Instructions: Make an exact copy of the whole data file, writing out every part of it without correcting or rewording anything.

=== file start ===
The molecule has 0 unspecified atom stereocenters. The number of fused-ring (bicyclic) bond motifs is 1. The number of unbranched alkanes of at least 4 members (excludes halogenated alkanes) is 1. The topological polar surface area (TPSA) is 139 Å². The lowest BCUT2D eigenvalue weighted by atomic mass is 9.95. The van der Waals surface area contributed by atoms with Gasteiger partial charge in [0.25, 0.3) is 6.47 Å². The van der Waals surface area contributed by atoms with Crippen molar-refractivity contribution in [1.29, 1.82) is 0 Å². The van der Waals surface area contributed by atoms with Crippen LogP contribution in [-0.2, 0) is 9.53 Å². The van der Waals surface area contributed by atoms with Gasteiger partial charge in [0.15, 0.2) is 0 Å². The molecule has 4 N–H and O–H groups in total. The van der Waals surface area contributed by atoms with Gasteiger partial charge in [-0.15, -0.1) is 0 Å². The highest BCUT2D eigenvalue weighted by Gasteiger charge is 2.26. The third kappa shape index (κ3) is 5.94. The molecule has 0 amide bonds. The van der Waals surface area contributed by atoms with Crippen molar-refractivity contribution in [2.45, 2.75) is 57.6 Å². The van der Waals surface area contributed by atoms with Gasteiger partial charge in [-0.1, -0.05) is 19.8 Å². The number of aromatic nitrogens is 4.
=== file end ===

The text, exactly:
The molecule has 0 unspecified atom stereocenters. The number of fused-ring (bicyclic) bond motifs is 1. The number of unbranched alkanes of at least 4 members (excludes halogenated alkanes) is 1. The topological polar surface area (TPSA) is 139 Å². The lowest BCUT2D eigenvalue weighted by atomic mass is 9.95. The van der Waals surface area contributed by atoms with Gasteiger partial charge in [0.25, 0.3) is 6.47 Å². The van der Waals surface area contributed by atoms with Crippen molar-refractivity contribution in [1.29, 1.82) is 0 Å². The van der Waals surface area contributed by atoms with Crippen LogP contribution in [-0.2, 0) is 9.53 Å². The van der Waals surface area contributed by atoms with Gasteiger partial charge in [0.15, 0.2) is 0 Å². The molecule has 4 N–H and O–H groups in total. The van der Waals surface area contributed by atoms with Gasteiger partial charge in [-0.15, -0.1) is 0 Å². The highest BCUT2D eigenvalue weighted by Gasteiger charge is 2.26. The third kappa shape index (κ3) is 5.94. The molecule has 0 amide bonds. The van der Waals surface area contributed by atoms with Crippen molar-refractivity contribution in [2.45, 2.75) is 57.6 Å². The van der Waals surface area contributed by atoms with Gasteiger partial charge in [-0.1, -0.05) is 19.8 Å². The number of aromatic nitrogens is 4.